BeauSoleil avec Michael Doucet

Just as the post-holiday blues and the prospect of four or five more months of bleak mid-winter raise their ugly maw, a welcome ray of peppery Cajun sunshine arrives in the guise of Beausoleil, with the dawn of the new year marking 35 years as the best Cajun band on land, sea, or bayou. There's been some tinkering with the band's name over the years. It's now officially "BeauSoleil avec Michael Doucet," the "s" having ballooned into a capital after an epidemic of people erroneously calling the band Beaujolais, apparently after consuming too many bottles of it. (FYI: The band was named after Acadian resistance leader Joseph Broussard, whose nickname was Beausoleil.) The "avec MD" was tacked on despite its essential redundancy, since sans Michael Doucet the band wouldn't exist, regardless of many valuable contributions from his bandmates, particularly his guitarist bro David. Anyway, Beausoleil (it's tough to break old habits) arrive in the land of the wind-chill factor on the heels of yet another Grammy nomination, this time for last spring's Alligator Purse (Yep Roc), one of their most eclectic albums. Going way back to his days with Coteau, Doucet's always been interested in progressively stretching Cajun music, even at the same time pursuing traditional orthodoxy. So AP covers icons Dennis McGee and Amédéé Ardoin, but also ventures into Creole jazz and swamp pop, wanders to the Caribbean, covers J.J. Cale and Julie Miller, and even does a French version of Bob Dylan's version of Muddy Waters's "Rollin' and Tumblin'." Maybe that flying capital S stands for Superman, or, better yet, Supergroup.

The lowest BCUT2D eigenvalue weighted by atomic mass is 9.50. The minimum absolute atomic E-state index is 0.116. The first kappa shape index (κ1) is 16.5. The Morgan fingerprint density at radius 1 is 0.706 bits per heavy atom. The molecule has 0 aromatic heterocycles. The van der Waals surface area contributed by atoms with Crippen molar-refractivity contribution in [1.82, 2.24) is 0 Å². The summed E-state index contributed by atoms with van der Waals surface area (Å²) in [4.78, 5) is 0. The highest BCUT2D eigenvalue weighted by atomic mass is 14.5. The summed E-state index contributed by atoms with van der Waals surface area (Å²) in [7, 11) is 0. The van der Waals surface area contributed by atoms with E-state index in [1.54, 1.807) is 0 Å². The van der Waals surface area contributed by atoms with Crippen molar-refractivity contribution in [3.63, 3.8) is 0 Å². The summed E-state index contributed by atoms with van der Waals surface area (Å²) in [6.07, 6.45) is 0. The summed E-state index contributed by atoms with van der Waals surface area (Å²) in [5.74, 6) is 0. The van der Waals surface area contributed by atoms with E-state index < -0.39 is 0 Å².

Sat., Jan. 2, 7 p.m., 2010

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